By Mike Smith
Safe to say I love this sport. Anyone who knows me knows I follow pretty much everything there is regarding distance running. I pay attention to the pros, keeping up with the goings on within the US as well as what the world’s best are doing throughout the year. I absolutely love following collegiate cross country and track and field, finding ways to watch the National Championships even when I’m attending workshops and meetings. I follow the goings on of high school as well, easily recognized by the commentating and stories I write for NHTF.com and NHCC.com. I even follow the middle school and youth running scene as I coach a USATF JO program when I’m not coaching high school. So again, I love this sport.
Which is why I am elated to be able to watch Luis Grijalva have the opportunity to race in the 5000 meter preliminaries on Tuesday, August 3rd.
Grijalva just turned pro this month and represents HOKA. Prior to this he was a three-time All American at Northern Arizona University, having contributed to two National Championships; most recently, in this fall’s (winters?) cross country campaign, finishing ninth and the fourth NAU athlete across the line. After their fourth title in five years, Grijalva ran 13:13.14 at the National Championships in June to run the automatic qualifying time for the Olympics. Not only did this time qualify for the Olympics, but it was a Guatemalan National Record for which Luis has dual citizenship.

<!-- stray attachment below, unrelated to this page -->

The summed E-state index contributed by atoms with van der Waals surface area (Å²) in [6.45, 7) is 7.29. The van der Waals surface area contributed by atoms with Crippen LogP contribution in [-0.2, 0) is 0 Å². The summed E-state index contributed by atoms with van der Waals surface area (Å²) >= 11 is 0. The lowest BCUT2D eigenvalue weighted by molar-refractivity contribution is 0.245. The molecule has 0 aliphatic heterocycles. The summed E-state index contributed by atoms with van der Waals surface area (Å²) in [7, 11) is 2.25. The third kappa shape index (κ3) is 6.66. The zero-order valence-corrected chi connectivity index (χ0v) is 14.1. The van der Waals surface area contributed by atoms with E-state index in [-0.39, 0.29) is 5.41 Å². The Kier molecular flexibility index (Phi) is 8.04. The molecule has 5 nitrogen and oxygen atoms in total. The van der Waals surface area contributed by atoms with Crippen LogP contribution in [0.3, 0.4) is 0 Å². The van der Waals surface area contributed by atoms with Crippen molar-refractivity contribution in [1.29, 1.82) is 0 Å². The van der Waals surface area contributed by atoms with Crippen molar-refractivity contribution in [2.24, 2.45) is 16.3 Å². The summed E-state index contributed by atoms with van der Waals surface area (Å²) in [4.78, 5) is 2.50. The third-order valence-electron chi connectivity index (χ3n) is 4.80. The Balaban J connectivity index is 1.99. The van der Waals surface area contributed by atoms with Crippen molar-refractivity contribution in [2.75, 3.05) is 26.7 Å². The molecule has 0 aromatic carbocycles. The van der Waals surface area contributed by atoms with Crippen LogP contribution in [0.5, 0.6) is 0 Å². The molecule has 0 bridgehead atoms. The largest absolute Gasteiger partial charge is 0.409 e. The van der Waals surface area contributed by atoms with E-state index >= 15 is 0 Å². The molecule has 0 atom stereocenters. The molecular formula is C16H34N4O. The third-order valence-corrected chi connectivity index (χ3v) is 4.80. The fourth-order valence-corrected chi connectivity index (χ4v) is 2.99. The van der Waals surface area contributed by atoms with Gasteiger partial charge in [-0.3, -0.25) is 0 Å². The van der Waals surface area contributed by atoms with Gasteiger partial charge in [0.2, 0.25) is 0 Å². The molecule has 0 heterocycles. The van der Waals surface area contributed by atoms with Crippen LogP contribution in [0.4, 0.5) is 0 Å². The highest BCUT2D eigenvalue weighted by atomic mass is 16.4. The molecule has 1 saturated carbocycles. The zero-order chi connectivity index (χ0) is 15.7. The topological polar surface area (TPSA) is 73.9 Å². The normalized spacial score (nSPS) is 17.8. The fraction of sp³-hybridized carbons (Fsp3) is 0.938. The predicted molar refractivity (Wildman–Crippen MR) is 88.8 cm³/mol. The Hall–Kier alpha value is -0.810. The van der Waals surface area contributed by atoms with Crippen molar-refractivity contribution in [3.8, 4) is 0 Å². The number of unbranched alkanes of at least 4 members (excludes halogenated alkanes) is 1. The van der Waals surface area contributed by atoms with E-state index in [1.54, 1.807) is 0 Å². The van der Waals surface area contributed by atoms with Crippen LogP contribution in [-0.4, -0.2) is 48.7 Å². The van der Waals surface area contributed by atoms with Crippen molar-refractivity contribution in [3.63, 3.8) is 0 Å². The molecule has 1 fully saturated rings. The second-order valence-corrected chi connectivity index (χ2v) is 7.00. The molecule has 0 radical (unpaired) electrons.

So here’s the catch. While not an expert on Grijalva’s past or standing here in the US, Grijalva is a beneficiary of the Deferred Action for Childhood Arrivals, known as DACA, limiting his ability to leave the US and be allowed back in. DACA doesn’t allow for a path to citizenship, and also doesn’t allow opportunity to leave the country to follow self interests. And a week ago it looked as if Grijalva would be watching the Olympics much the same way I would be doing.
Thankfully our Immigration Services were able to see the importance of such an opportunity and granted Grijalva what is called “advanced parole” on Monday, allowing him to be able to travel, and more importantly, return to the US, for the opportunity to chase his dream, that of being an Olympian.
So on Tuesday, when Grijalva steps on the track, in his white and blue for Guatemala, this red blooded American will be cheering for the Americans, Paul Chelimo, Woody Kincaid and Grant Fisher to make their way into the final, I’ll also be not so secretly wishing for Luis Grijalva, the son of immigrant parents looking to better their lives and the lives of their kids, to make his way into the final as well. And follow his American dream.